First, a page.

It’s a fact. We cannot sell our products or services to the entire world. We wish we could, but that is impossible. The mistake that a lot of translators make is to tend to say “yes” when they are asked to translate a subject with which they are unfamiliar or that might be out of their area of expertise or background.
“Jack of all trades, master of none”
In the translation industry there is the tendency to become “translators of everything.” We think we are capable of translating anything. Most interesting are those that believe they can translate perfectly back and forth between their native language and their target language. In my 20 years in the industry I have met just a handful of translators that can truly translate flawlessly in both directions.
I remember when I first started in the translation profession how afraid I was to be asked to translate a document that had to do with machinery, automobiles or anything along that line. I knew nothing (and still don’t) about mechanics or industrial engineering or anything that had to do with equipment or was highly technical. My strong subjects were those that had to do with business, marketing and social studies. However, I have to confess that, in my desperation to get business, I said “yes” more than once when I was asked to translate projects related to my weak areas. Haven’t we all done that at some time or another? To produce the translation took me extra hours to learn the lingo and research the subject. And in the end I felt I was not delivering a product of which I could feel very proud. But those were different times and the competition wasn’t as keen as it is today. Then one day I decided I was going to concentrate just on those areas I enjoyed translating, those subjects about which I felt passionate, those with which I didn’t have to struggle so much. Bingo! When I decided to work on just those areas that I knew very well or simply felt passion for and did everything I could to submerge myself into getting to know the subject to a point where I felt comfortable, that’s when I started becoming very successful in my translation business.
Recognize your weaknesses and focus on your strengths!
If you want to stand out from the crowd, get paid what you want, and stop competing merely on your rates, you should create and work on a niche.
There is a big misconception that specializing constrains our scope and excludes us from other areas in the market. In reality, specializing offers big advantages in our business. Here are some of those benefits:
- Charging a premium for your services. When you become an expert in a particular area, you earn the respect and recognition of your target market as well as your peers. That means you can charge more for your services. Your specialty attributes come with a rewarding pay.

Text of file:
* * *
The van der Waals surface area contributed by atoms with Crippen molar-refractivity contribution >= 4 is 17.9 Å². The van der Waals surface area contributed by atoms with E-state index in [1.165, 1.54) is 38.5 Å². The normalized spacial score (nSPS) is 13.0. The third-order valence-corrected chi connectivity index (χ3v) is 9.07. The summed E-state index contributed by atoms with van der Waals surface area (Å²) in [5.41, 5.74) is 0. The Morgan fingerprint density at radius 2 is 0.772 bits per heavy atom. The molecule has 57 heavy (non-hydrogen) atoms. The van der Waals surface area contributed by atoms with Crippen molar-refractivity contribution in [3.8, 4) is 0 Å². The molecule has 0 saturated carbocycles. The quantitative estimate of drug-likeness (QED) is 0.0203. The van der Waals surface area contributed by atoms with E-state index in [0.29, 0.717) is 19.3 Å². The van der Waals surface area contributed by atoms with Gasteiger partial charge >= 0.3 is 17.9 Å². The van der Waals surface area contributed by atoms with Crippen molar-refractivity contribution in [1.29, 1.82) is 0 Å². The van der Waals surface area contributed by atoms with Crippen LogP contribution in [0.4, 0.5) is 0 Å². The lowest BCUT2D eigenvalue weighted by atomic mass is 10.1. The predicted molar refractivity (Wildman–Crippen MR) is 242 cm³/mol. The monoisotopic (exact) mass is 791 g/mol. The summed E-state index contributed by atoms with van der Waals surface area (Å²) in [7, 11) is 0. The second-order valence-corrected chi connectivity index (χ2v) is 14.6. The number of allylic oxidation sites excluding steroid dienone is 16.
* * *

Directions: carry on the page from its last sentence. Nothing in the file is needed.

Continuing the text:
- Shortening the learning curve. When you focus on immersing yourself in one area, your learning curve is considerably less steep. The more you learn about your niche, the easier it comes to you.
- Increasing the leverage on your language assets. When your business is focused on one area, you can leverage more on your existing language assets. That means increased productivity and less working hours. In addition, your projects will be similar and you will be able to easily apply what you already know.
- Building your brand. When you are considered an expert, you will be sought out as “the one” to contact for that specialized project. You can build a name for yourself and create a unique brand-image. Experts agree that branding is everything in the world of marketing!
- Tailoring unique services. When you work within a very particular niche, you can become very creative in meeting the needs of that market. For instance, you can create special programs, specifically package your services, or develop revolutionary value-added features that enhance your client offerings.
- Reducing marketing efforts. When you have created and identified a niche, you can put all your energies into creating compelling messages to attract those clients that are in desperate need of your services. You will spend less time and money on your marketing activities. Your marketing messages will be consistently, clearly and continuously crafted to address the language needs of that particular target audience.
When considering specialization, make sure you choose a specialty you have identified as having a need for your services and offering great marketing opportunities for you. Ask yourself the question, “What is the market for my area of expertise?” Conduct some research and learn of the demand for your services in that market. The narrower your target market, the more successful you will be.
Specialization is a personal decision that you must make for yourself based primarily on your goals, strengths, interests, and, most importantly, on what makes you feel fulfilled as a translator. Find the area that is in alignment with what you really want. And in just that way you’ll become “the one” that market looks for!